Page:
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Integrity of custom, tradition to be maintained

By Fili Sagapolutele

PAGO PAGO, American Samoa, (Samoa News, March 21, 2010) - Samoa government has established two commissions in the country, one to review Freedom of Religion and the other to look at the bestowment of matai titles.


Samoa’s constitution calls for the freedom of religion, which is also a fundamental human right safeguarded under an International Convention already ratified by Samoa, according to a Samoa government statement over the weekend and reported earlier in the week by Samoa News.

However, freedom of religion has somehow posed a direct challenge to the autonomy of the village council. With most of the cases brought before the Court in the past, the Court has ruled in favor of the freedom of religion, with the authority of the indigenous Government found wanting, the statement said.

Furthermore, Christian authorities in Samoa have asked the government whether it is not time to review legislation pertaining to Freedom of Religion.

"Government is concerned that there are other religions yet to arrive in Samoa which strongly advocate beliefs that are contrary to Christianity," the statement said.

A U.S. State Department Human Rights report of 2009 says that a 2000 Supreme Court ruling in Samoa found that the village fono may not infringe on villagers’ freedom of religion, speech, assembly or association.

The report, released last Thursday points out that the government of Samoa generally respects the people’s freedom of religion and the Samoa constitution acknowledges an "independent state based on Christian principles and Samoan custom and tradition", but there is no official or state denomination.

"The law grants each person the right to change religion or belief and to worship or teach religion alone or with others but in practice the matai often choose the religious denomination of the extended family," it says.

According to the State Department’s International Religious Freedom Report 2009 released in October last year, villages traditionally tend to have one primary Christian church, but now many larger villages have multiple churches serving different denominations.

"However, some newer, non-traditional groups face resistance when attempting to establish a foothold in a given village," the federal report says.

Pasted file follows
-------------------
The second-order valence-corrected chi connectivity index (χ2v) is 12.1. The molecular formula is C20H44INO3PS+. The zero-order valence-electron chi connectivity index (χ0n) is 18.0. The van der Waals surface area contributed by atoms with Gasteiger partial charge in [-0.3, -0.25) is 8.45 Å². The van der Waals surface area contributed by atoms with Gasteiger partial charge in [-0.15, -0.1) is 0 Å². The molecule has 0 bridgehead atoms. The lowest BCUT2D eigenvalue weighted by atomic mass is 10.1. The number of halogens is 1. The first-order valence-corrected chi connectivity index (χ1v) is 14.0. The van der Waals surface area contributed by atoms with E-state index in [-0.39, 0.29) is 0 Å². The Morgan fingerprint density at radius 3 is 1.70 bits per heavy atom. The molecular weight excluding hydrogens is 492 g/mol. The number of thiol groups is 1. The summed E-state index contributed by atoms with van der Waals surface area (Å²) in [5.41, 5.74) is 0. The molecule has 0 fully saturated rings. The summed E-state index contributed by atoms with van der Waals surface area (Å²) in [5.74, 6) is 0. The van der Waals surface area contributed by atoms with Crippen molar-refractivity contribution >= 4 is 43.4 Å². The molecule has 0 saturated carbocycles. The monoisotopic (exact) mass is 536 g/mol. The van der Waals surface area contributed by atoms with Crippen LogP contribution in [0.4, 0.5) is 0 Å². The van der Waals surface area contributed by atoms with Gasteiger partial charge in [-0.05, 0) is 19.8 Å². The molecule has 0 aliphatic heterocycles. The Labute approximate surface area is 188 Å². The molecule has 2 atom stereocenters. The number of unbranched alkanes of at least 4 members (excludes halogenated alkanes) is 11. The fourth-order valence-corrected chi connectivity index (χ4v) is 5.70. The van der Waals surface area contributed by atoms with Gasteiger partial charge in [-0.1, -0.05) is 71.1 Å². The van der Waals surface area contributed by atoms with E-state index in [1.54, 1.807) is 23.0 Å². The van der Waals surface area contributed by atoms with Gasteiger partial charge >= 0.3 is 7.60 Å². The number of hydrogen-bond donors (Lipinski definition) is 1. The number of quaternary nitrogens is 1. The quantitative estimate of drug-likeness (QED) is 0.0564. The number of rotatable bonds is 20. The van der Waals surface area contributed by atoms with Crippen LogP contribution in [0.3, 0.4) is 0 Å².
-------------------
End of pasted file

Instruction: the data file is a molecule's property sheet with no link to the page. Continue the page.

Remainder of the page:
National Council of Churches in Samoa general secretary Rev. Maauga Motu says the commission of inquiry is a good move to stop more religions from coming to the country as there are enough already.

"Part of the church is already fed up with this many religious beliefs coming into the country and disturbing or doing this moving of people around to religions, from one religion to anther," Motu said in an interview with Radio New Zealand International (RNZI) aired Tuesday (local time).

Motu says they don’t have a problem with the different religions already established in Samoa, like the Bahai and Muslim faiths, but they don’t want any more allowed in.

According to the 2009 State Department report, a 2006 census revealed the following distribution of major religious groups: Congregational Christian, 33.6 percent; Roman Catholic, 19.4 percent; Methodist, 14.3 percent; The Church of Jesus Christ of Latter-day Saints (Mormons), 13.2 percent; Assemblies of God, 6.9 percent; and Seventh-day Adventist, 3.5 percent.

There are also other smaller religious faiths in the country, which is home to one of the world’s seven Baha’i Houses of Worship, it says.


According to the Samoa government, it has established a Commission of Inquiry to look into ways to monitor bestowment of matai titles and to uphold the dignity of the matai system.

While the matai system is the heart of the Samoan culture, the unlimited number of matai titles being bestowed has decreased the value of the titles, where in most cases a hundred to two hundred people are bestowed with the same paramount title in a single bestowal ceremony, said the government in a statement.

"This practice has now devalued the importance of the matai system, and has eaten into the core of ‘Faasamoa’," it said.

The statement acknowledged that mass bestowment of matai titles was experienced in the past when Matai were the only ones given the right to vote during Elections. This was brought to an end when this right was extended to all Samoan citizens who have reached the age of twenty one.

Given its sensitivity, a Commission of Inquiry is being established to provide Government with quality advice on how best to legally settle this important matter, according to the statement.

The issue of many people being bestowed the same title has become a big issue of discussion by many who hold matai titles from Samoa and residing in American Samoa - with many of them not in agreement with the many people bestowed the same title.

According to the State Department’s 2009 Human Rights report, there are about 30,000 matai title holders in the country from which the candidates for parliament are drawn.

Although both men and women are permitted to become matai, only eight percent were women and matai controlled local government through the village fono which were open to them alone, the federal report says.

RNZI reporter Autagavaia Tipi Autagavaia based in Apia says that in the past, no more than four important chiefly and oratory titles were given out at a time.

But now some families have many more and it’s a concern of Prime Minister Tuilaepa Sailele Malielegaoi because it looks like it’s a commercial thing done for financial gain for those matais who are looking after families, Autagavaia is quoted by RNZI as saying.

How these two issues in Samoa will reflect and/or impact American Samoa remains unknown at this point, especially in light of the Con Con set to review the Territory’s constitution in June-July, this year.

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